Standing Rock is the Next Standing Rock

We live in an age of long battles and short news cycles, of live streaming and rising fascism and trending hashtags. Standing Rock, despite inadequate coverage by mainstream media, managed to hold our interest long enough to earn buzzword status.

image by Leslie Peterson (CC) BY-NC

By “our” interest, I mean that of white environmentalists and activists, of white liberals and progressives. The thousands of water protectors who converged on Standing Rock, established multiple encampments and their own media network, and faced militarized police; they have had no trouble maintaining interest.

Since the Army Corp of Engineers denied Energy Transfer Partner’s easement to lay pipeline under Lake Oahe, “public” interest in the international movement for Native rights and clean water has waned again. News articles that covered this small victory with headlines like “Dakota Access Pipeline Loses to NoDAL Movement” or even “Obama Administration Halts Pipeline” certainly contributed to not only a false sense of finality, but also a false hope for government benevolence.

White “allies” who supported the water protectors online — dutifully calling them by name, just with scare quotes on either side — took the “water is life” banners off their profile pictures. White “allies” who traveled across the country — to sing songs around campfires and eat the food Winona Kasto and her team labour over — went back home. And as our news feeds quickly filled up with Tr*mp’s business conflicts, Russian ties, and terrifying cabinet picks, a lot of folks forgot about the Standing Rock Sioux and the threat to their ancestral lands and drinking water.

That threat is still looming, as the past two weeks have demonstrated.

Republican State Representative Keith Kempenich — who’s held office since 1992, thanks to Big Oil money — proposed House Bill 1203, legislation that would effectively legalize vehicular homicide against water protectors and other demonstrators. H.B. 1203 is just one of many anti-activist bills across the country.

The National Guard deployed an Avenger missile launcher worryingly close, though it has since disappeared. Energy Transfer Partners moved to reverse December’s victory, asking a U.S. District Judge to block the upcoming Environmental Impact Statement. And Republican Senator John Hoeven, a strong supporter of both the Keystone XL and Dakota Access Pipelines, has been elected Chairman of the Senate Committee on Indian Affairs.

On Friday Donald Tr*mp, a man with a long history of anti-Native racism, was sworn in as the 45th President, with his hand on two bibles, ’cause why not? His Chief Strategist, white nationalist news magnate Steve Bannon, said of Tr*mp’s inauguration speech, “I don’t think we’ve had a speech like that since Andrew Jackson came to the White House.”

In case the significance of that statement escapes you, let me explain. Andrew Jackson, 7th President of the United States and old white man on the $20 bill, masterminded the Trail of Tears. Adolf Hitler cited Jackson’s Indian Removal Act and the American reservation system (cw: images of mass graves) as an inspiration, along with the work of the man who inspired our National Park system.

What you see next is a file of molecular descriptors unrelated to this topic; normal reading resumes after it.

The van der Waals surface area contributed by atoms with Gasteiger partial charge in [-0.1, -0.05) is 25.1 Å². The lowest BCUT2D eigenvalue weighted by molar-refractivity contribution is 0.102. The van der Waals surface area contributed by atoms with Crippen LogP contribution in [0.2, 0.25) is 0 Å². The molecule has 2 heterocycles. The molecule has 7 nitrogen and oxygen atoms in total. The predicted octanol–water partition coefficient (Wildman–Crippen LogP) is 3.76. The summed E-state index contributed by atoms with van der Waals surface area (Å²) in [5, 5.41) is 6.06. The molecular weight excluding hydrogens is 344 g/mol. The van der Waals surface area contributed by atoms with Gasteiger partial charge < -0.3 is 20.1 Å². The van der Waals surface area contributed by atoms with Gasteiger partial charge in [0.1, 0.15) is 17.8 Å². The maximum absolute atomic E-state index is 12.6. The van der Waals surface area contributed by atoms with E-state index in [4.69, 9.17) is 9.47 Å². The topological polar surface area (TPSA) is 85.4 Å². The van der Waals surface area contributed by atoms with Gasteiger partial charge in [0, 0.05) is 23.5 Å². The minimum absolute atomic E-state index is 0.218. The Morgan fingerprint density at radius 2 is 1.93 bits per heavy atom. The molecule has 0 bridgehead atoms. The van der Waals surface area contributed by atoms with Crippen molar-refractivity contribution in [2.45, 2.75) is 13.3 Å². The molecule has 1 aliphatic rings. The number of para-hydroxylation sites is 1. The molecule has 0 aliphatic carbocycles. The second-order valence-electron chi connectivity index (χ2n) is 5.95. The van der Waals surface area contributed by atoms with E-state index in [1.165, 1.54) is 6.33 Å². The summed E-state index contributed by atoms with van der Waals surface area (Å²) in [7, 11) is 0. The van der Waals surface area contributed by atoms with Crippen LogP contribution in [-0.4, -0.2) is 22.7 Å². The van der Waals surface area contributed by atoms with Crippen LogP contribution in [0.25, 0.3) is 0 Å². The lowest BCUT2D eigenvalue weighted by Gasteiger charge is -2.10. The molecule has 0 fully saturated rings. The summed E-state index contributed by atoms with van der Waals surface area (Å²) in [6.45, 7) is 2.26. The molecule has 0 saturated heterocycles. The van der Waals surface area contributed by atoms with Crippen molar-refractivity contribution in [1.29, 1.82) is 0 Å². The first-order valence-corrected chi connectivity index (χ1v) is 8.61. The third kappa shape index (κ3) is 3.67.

And today, Tr*mp signed executive orders to accelerate DAPL and the Keystone XL pipeline.

Meanwhile I’ve seen, whether in news articles or on social media, (mostly white) people declaring that [insert environmental cause here] is the new/next/our Standing Rock. Rampant fracking in Navajo lands, the Bayou Bridge Pipeline in Louisiana, and the Atlantic Coast Pipeline are a few that spring to mind. These comparisons are meant in solidarity, not simply to capitalize on No DAHL’s momentum, and if made by Indigenous environmentalists on the front lines then it’s relevant and not my place to question. Still, repeating phrases like “the next Standing Rock” or “this is [insert location]’s Standing Rock” implies that the fight for Standing Rock is over.

The fight is far from over. We must not allow Native peoples and Native issues to disappear from our ongoing fight the way the Native Americans page disappeared from on Friday.

We must first remember that this is a Native issue, not just an environmental one. We must center Native voices in the discussion and follow Native leadership in our tactics. We can’t call ourselves allies if we erase Native people from their own cause, or if we turn our backs and forget the cause all together.

We must promote Native voices as leadership in environmental causes, if we want to effect justice. We must support Native causes, even when they don’t affect us; from inspiring environmental and spiritual issues like Standing Rock or the Thirty Mile Telescope in Mauna Kea, to uglier issues like the Indian Child Welfare Act adoption crisis or the epidemic of sexual violence against Native women. We must acknowledge our complicity as settlers in the ongoing oppression and genocide against Native peoples, and in the ongoing exploitation and destruction of the world.

If we’re going to #StandWithStandingRock, we have to actually stand with Standing Rock.

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